In addition, the SMRB has recommended that NIH establish a new Center devoted to advancing translational sciences. As currently envisioned, the central role of the proposed National Center for Advancing Translational Sciences (NCATS) would be to establish a focused, integrated and systematic approach for building new bridges to link basic discovery research with diagnostics and therapeutics development. NCATS would be formed initially by integrating selected translational research programs now located within the National Human Genome Research Institute, the National Center for Research Resources and the NIH Director’s Common Fund. Another component may be the new Cures Acceleration Network, which was authorized by the Affordable Care Act, but has not yet received Congressional appropriation. The working goal is to launch NCATS by October 2011. A comment period has been opened by NIH Director Francis Collins, M.D., Ph.D.
The NIH Common Fund , enacted into law by Congress through the NIH Reform Act of 2006, encourages collaboration across NIH ICs to support cross-cutting, high-impact programs. Along with the National Institute on Aging, NIMH is leading a trans-NIH effort on health economics and the science of health care reform. The Health Maintenance Organization (HMO) Collaboratory Program is an effort designed to conduct large epidemiological practical trials that take advantage of existing structures, such as those at the National Cancer Institute and the National Heart, Lung and Blood Institute, to create a platform for certain kinds of science that can provide rapid answers. The NIH HMO Collaboratory effort will help poise NIH to support new collaborative biomedical research, as well as health care system reform.
Dr. Insel presented the design for the Porter Neuroscience Center that will house the NIH intramural neurosciences programs. The 500,000-square foot building has an expected completion date of 2013. NIMH will have approximately 20,000 to 25,000 square feet of new space, representing a new era in neuroscience research for the NIMH Division of Intramural Research Program (DIRP).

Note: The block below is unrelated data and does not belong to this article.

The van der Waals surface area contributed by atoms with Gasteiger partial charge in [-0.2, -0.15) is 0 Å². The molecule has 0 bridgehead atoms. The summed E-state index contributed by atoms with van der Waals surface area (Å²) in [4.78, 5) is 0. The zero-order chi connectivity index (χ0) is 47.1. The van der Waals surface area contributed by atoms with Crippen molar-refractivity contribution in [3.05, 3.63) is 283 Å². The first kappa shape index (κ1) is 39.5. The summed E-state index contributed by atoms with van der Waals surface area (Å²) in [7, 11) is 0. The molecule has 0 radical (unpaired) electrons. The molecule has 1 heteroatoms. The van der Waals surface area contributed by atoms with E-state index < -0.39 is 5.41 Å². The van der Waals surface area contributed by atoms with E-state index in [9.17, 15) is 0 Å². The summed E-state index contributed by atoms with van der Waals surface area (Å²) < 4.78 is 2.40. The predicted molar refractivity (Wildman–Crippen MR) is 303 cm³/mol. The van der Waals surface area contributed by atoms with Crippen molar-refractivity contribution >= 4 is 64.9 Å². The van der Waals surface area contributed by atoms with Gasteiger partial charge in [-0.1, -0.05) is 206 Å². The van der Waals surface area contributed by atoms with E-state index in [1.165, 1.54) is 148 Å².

Dr. Insel noted that the NAMHC’s Interventions Workgroup report, “From Discovery to Cure: Accelerating the Development of New and Personalized Interventions for Mental Illness,” has been influential in terms of the discussions around what NIMH should be doing in the realm of therapeutics—going beyond basic biology to hasten early interventions. It is important to consider tailoring interventions to make the biggest impact on individuals and on public health.
Dr. Insel commented that since last January, many of the larger pharmaceutical companies have moved out of the psychiatric or neuropsychiatric drug development, because it is too expensive and too difficult and has a high failure rate. He described this move as a great paradox, as there are many exciting scientific opportunities that can be pursued at this time. In addition, coming out of the genomics revolution, there is a whole set of new targets available.
Dr. Insel noted that NIH is currently operating under a continuing resolution (CR) that expires on March 4, 2011. The CR provides for funding at fiscal year (FY) 2010 enacted levels, which is $1.489 billion for NIMH. The FY 2011 President’s budget request, submitted to Congress last winter, included $1.540 billion for NIMH, which would represent an increase of $50.6 million or 3.39 percent over the FY 2010 level. While Congress has not yet passed a budget for FY 2011, the President’s request continues to be the starting point for negotiations. The House Budget Committee, within the next few days, is expected to renew consideration of an FY 2011 budget by establishing spending targets, which would be followed by consideration by the House Appropriations Committee. Between now and the expiration of the current CR, we anticipate that Congress will pass either another short-term CR, a CR for the full remainder of FY 2011, or a new budget for the remainder of FY 2011 reflecting a compromise between the President’s request and Congress.
While operating under a CR, in accordance with NIH policy, NIMH has been issuing non-competing research grant awards at 90 percent of the previously committed level, and the Institute plans to continue this practice until a final FY 2011 appropriation is enacted. This is consistent with practice during the CRs of FYs 2006-2010. NIMH is assuming a funding level below the FY 2010 budget with regard to new and competing applications. Under these constraints, we will not be issuing awards for grants beyond the 10th percentile. NIMH will consider adjustments to these levels once the final appropriation is enacted.